What’s Your Plan? 5 Steps to a Solid Disaster Recovery Strategy

What’s Your Plan? 5 Steps to a Solid Disaster Recovery Strategy

Historically, many businesses don’t realize the significance of a disaster recovery plan. While the importance of proactively developing a plan is better understood today, organizations often have difficulty figuring out how to start putting one together. Here are five steps to get you going.

1. Obtain organizational buy-in

Businesses often get wrapped up in revenue-driving activities and put disaster planning on the backburner. It’s important the risks associated with not planning for disaster are understood by decision-making personnel. Next, it’s time to get all members of the organization on board.

2. Proactively plan for disaster

You never know when disaster may hit—be it weather, terrorist attack, fire, or even human error—any of which can disrupt your operations. (Specifically consider the threat of earthquakes that we face here in Los Angeles.) While unexpected events can’t be predicted, its effects can be mitigated by proactive planning. Here are a few ways to be proactive:

  • Work with a service provider to perform a risk assessment to determine what potential threats your business faces and rank the probability of each one.
  • Conduct a business impact analysis. How would disaster affect your business?
  • Determine if you need a cold or hot site to set up operations in the event of a disruption?

A disaster recovery plan should have a lead person who runs point in the event of a disaster. However, all staff should provide input as each job contributes to operations. You don’t want to inadvertently overlook an important detail.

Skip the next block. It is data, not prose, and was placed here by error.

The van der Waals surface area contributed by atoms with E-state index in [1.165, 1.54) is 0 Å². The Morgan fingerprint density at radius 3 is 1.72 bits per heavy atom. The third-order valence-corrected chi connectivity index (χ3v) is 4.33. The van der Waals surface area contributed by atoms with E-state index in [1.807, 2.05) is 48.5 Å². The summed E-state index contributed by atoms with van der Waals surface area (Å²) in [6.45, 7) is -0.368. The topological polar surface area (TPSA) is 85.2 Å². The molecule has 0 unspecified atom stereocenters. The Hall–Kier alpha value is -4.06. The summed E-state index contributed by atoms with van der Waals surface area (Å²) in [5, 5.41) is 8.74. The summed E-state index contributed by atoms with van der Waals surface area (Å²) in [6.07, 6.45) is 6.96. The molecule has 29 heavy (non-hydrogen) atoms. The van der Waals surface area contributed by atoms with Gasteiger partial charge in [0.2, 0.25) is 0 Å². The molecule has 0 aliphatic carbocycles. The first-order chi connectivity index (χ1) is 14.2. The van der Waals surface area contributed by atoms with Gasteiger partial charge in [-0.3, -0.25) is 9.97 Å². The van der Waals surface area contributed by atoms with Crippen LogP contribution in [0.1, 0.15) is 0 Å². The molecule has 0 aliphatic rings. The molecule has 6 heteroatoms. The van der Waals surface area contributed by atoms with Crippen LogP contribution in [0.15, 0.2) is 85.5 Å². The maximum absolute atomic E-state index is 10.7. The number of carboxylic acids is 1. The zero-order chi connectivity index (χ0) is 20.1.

3. Protect your technology investment

Most disasters are unpredictable. However, protecting your IT investment shouldn’t be. The time to safeguard your assets and data is before disaster hits. Consider how dependent your business is on its systems running and how it relies on the data stored and processed by your IT equipment. Here’s how to get started protecting your technology:

  • List all IT assets
  • Classify applications and group data according to criticality—how much downtime is affordable for each?
  • Plan a data time recovery/backup objective based on affordable downtime for each class. This means selecting the type of backup (i.e. real-time, daily, or weekly) and determining where the backup data is housed (at least 25 miles away/in the cloud).

Remember, the more frequently backup is performed, the more costly, so you want to consider what data is the most critical and likely to change and schedule backup according to importance (i.e. customer transactions vs. employee addresses).

4. Update as needed

Your disaster recovery plan is a living, breathing document. It should be thoroughly documented and communicated to people who will use it to restore the organization to a working state. The plan should be updated annually.

5. Test regularly

As technology changes, data security and backup needs evolve.  As fluctuations in your business occur, new processes and equipment should be reflected in your disaster plan, as changes are likely to affect it. Because your plan is an active document, routinely test to ensure it still works.

While you hope to never actually need your disaster recovery plan, you don’t want to be without one. According to some statistics, up to 90 percent of businesses without a plan will ultimately fail. Want to learn more about how to develop a solid disaster recovery strategy? Contact Monster Technology today to learn more about the steps you can take to safeguard your business data if the unexpected occurs.

By | 2018-06-19T15:34:11+00:00 June 1st, 2018|Disaster Recovery|0 Comments

About the Author:

Collin Mitchell’s passion for the industry began in 2010. Collin is a self made entrepreneur with a passion for Business Technology. When he is not slaying antiquated business technology and helping organization reduce their technology spend, he is enjoying time with his two toddlers under 3. Collin enjoys trail running, running on the beach and pushing his limits running marathons.